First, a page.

AFP - US President Barack Obama has renewed sanctions on Syria amid continuing concerns about its role supporting militants in the region, State Department spokesman Robert Wood said Friday.
"The president felt it was necessary to take these measures. These are not new sanctions," Wood told reporters.
"I think this shows you that we still have some very serious concerns about Syrian behavior and activity in the world," he added.
"We've said to you before our concerns about what Syria is doing in Iraq, its support for terrorist groups. We've encouraged the Syrians to play a positive role in the Middle East," he said.
"We're willing to engage them in a dialogue to try to address not only our concerns but concerns that they may have.
"But there's ... no secret. We have some very serious problems with the government of Syria. And we hope to be able to try to work out those differences, but a lot of it is going to be up to Syria," he added.
The United States accuses Syria and its non-Arab ally Iran of giving material support to Hamas and Hezbollah in their conflicts with Israel.
It also charges that Syria has turned a blind eye to Islamist militants entering Iraq through its border, while also accusing Iran of actively supporting anti-US militants in Iraq.
The renewal of the sanctions comes as the United States is trying to engage diplomatically with Syria and a senior US official Jeffrey Feltman returned to the country this week as part of those efforts.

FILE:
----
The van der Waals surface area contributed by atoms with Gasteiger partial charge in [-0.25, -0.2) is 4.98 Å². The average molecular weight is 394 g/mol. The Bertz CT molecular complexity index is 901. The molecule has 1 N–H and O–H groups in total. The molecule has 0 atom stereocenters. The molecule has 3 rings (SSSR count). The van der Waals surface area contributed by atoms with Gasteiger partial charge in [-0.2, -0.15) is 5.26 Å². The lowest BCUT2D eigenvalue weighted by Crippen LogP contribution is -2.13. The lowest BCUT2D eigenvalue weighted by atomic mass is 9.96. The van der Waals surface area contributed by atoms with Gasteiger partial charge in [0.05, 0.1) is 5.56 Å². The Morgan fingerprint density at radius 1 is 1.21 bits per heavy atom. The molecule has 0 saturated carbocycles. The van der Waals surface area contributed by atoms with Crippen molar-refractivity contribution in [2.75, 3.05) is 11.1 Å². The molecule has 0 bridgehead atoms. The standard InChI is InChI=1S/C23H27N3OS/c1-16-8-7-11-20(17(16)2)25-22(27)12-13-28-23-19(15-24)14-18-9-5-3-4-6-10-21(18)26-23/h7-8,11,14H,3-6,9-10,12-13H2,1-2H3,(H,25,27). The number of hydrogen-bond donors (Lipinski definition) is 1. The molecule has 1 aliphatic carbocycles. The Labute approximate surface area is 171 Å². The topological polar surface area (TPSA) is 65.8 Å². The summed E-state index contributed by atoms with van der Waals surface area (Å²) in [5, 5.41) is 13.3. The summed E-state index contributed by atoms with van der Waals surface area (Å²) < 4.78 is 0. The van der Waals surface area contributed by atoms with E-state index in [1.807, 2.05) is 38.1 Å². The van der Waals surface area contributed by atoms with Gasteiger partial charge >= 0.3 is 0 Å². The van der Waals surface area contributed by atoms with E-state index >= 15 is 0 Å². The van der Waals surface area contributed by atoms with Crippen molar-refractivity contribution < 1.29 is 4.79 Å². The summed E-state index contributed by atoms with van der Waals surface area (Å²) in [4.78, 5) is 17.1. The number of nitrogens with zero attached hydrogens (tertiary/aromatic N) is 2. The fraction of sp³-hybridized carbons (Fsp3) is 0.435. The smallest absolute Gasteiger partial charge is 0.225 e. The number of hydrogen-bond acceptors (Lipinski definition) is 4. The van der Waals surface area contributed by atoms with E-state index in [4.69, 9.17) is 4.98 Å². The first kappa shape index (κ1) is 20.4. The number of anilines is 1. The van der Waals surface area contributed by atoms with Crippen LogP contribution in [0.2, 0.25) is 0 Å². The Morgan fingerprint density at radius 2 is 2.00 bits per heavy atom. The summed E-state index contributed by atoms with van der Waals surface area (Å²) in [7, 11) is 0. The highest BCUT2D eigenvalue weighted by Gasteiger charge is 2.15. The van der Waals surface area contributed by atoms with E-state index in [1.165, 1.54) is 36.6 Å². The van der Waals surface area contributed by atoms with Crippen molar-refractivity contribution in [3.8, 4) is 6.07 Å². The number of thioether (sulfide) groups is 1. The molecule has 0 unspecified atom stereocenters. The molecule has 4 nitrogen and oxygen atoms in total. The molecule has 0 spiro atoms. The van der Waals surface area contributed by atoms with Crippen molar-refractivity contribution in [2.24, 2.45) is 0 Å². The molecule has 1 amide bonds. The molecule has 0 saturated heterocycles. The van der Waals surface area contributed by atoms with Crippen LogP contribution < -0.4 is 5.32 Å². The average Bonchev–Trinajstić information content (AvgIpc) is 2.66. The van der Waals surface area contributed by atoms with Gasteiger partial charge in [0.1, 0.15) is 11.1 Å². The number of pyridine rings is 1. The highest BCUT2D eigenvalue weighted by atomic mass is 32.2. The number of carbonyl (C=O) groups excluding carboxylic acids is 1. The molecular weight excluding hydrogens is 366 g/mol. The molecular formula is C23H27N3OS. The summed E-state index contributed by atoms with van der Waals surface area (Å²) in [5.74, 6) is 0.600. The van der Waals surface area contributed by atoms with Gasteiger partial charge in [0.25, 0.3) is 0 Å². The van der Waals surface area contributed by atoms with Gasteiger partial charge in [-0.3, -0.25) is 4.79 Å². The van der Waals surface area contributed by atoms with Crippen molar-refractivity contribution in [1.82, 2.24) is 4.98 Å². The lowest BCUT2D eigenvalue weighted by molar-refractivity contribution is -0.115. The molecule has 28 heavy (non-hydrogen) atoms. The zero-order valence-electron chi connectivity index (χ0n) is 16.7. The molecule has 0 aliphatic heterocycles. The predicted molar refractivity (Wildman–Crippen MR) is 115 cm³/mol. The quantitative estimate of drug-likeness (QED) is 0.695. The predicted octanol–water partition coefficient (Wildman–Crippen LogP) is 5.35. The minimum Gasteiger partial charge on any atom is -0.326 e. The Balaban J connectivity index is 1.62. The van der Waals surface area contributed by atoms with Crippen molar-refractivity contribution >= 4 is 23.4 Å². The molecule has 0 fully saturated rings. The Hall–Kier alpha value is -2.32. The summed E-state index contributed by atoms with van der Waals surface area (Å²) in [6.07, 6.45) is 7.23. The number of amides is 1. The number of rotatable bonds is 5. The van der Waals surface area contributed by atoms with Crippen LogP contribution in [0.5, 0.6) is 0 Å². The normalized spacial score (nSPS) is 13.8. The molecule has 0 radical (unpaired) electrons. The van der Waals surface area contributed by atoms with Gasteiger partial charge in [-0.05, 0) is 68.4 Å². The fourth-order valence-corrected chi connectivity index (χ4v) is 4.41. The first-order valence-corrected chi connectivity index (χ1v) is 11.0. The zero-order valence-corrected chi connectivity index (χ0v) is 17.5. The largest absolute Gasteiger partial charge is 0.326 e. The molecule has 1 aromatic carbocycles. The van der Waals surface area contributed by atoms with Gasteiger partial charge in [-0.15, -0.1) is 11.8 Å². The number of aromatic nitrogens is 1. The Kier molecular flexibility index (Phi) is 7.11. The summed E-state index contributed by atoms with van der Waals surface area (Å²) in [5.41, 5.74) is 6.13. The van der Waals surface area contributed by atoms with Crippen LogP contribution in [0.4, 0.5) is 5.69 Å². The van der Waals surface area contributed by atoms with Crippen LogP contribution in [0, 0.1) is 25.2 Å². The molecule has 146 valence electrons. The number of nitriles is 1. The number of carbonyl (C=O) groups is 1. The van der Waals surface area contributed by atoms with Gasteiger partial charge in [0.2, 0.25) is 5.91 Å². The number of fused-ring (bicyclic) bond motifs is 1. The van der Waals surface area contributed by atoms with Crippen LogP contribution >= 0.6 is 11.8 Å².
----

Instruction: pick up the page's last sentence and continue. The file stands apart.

In Damascus, Feltman said he held "constructive" talks on Thursday with Syrian Foreign Minister Walid Muallem, on his second visit in two months to try to improve ties with Damascus.
"We noted in our discussions improvement in our ability to work bilaterally with the Syrians since our last visit here two months ago," said Feltman.
Feltman is on his second visit to Damascus since Obama took office in January pledging to engage with all Middle Eastern countries, including Washington's foes such as Syria and Iran.
"To be sure, Syria and United States share some mutual interests. Syria and United States also have some differences in our points of view on certain important issues," Feltman said.
"We came here today as part of President Obama commitment's to use diplomacy and to use dialogue in order to try to see where we can move forward, where our interests overlap, and to see where we can try and work together to bridge the differences that remain in some of our policies."
Washington first imposed economic sanctions on Syria in 2004 over charges that it was a state sponsor of terrorism. They were extended in 2006 and then tightened the following year.
Then former US president George W. Bush again renewed the sanctions for one year in May last year, banning exports of products other than food and medicine and freezing a raft of Syrian assets.
Ties between Washington and Damascus have been strained since the US-led invasion of Iraq in 2003, and the assassination of Lebanese leader Rafiq Hariri in 2005 which was blamed on Syria. Damascus denied any involvement.
Washington recalled its ambassador to Damascus in February 2005 following Hariri's murder and Feltman's visit in March was the first high-level US trip to Syria since then.